For the editor:
Here in the Adirondacks region, we know how special Lake Champlain is. It provides year-round recreation opportunities for residents and visitors and boosts our local economies. It hosts some of the best fisheries in the country and is home to abundant wildlife. Lake Champlain brings so much to our communities, and now we are calling on the state to step in and protect it.
Lake Champlain is in danger due to the impending introduction of the invasive round goby. The round goby is a small species of fish native to southeastern Europe that arrived in the Great Lakes 31 years ago in a ship’s untreated ballast water. Round gobies aggressively compete with native fish for habitat and prey on their eggs and young, including bass, trout, and salmon. Once established, invasive species like the round goby are often impossible to eradicate, so the best strategy by far is to prevent the invasive species from spreading in the first place.
Last summer, round gobies were detected in the Hudson River. The only thing preventing round gobies from entering Lake Champlain from the river is a set of physical barriers in the Champlain Canal that are closed for the winter season. But if all the canal locks are reopened in May for the summer season as planned, nothing will prevent round gobies from infiltrating Lake Champlain and devastating its natural ecosystem.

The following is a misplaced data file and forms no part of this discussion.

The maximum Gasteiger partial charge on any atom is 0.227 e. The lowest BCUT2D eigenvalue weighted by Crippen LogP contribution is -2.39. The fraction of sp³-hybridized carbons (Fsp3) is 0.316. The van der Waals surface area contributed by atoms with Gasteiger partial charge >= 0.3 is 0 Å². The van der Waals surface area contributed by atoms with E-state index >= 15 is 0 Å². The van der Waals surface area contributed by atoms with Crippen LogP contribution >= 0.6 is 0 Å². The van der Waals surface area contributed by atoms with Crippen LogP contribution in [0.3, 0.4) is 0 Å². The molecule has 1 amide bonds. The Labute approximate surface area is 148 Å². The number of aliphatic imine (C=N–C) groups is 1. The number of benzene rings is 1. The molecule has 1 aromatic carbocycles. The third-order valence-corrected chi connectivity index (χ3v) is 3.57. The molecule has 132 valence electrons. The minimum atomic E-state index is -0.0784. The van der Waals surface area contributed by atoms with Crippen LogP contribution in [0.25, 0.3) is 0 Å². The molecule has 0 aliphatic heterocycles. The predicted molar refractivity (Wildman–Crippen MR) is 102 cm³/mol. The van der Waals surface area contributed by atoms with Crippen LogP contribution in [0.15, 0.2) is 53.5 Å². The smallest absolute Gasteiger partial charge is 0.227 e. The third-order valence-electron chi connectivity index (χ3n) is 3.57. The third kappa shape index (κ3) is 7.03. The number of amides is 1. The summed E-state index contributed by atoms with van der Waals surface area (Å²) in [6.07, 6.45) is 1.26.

It is therefore imperative that New York State keep a single lock closed in the Champlain Canal to prevent this devastation, until a permanent barrier against invasive species is built. If the state allows the round goby into Lake Champlain, local communities will pay the price, including the heavy financial burden of trying to limit the damage.
The round goby’s impact on native species threatens many types of recreation that attract thousands of visitors each year, especially the lake’s world-class bass fishing scene. This summer alone, the Adirondack Coast and the city of Plattsburgh are hosting seven professional bass fishing tournaments, which attract anglers from around the world. This contributes heavily to the recreational economy around Lake Champlain, and all is in jeopardy if the round gobies are allowed to make a canal trip to the lake.
This is a rare occasion where we already have the infrastructure and capabilities in place to prevent further damage.
The Nature Conservancy, along with several local governments, businesses and organizations are calling on Governor Kathy Hochul to prevent this devastation by temporarily keeping a lock closed in the Champlain Canal until a permanent invasive species barrier is developed. what the Army Corps of Engineers is doing now. We ask everyone who appreciates Lake Champlain and its beauty, recreation and economic benefits to join us.
Director, The Nature Conservancy, Adirondack Section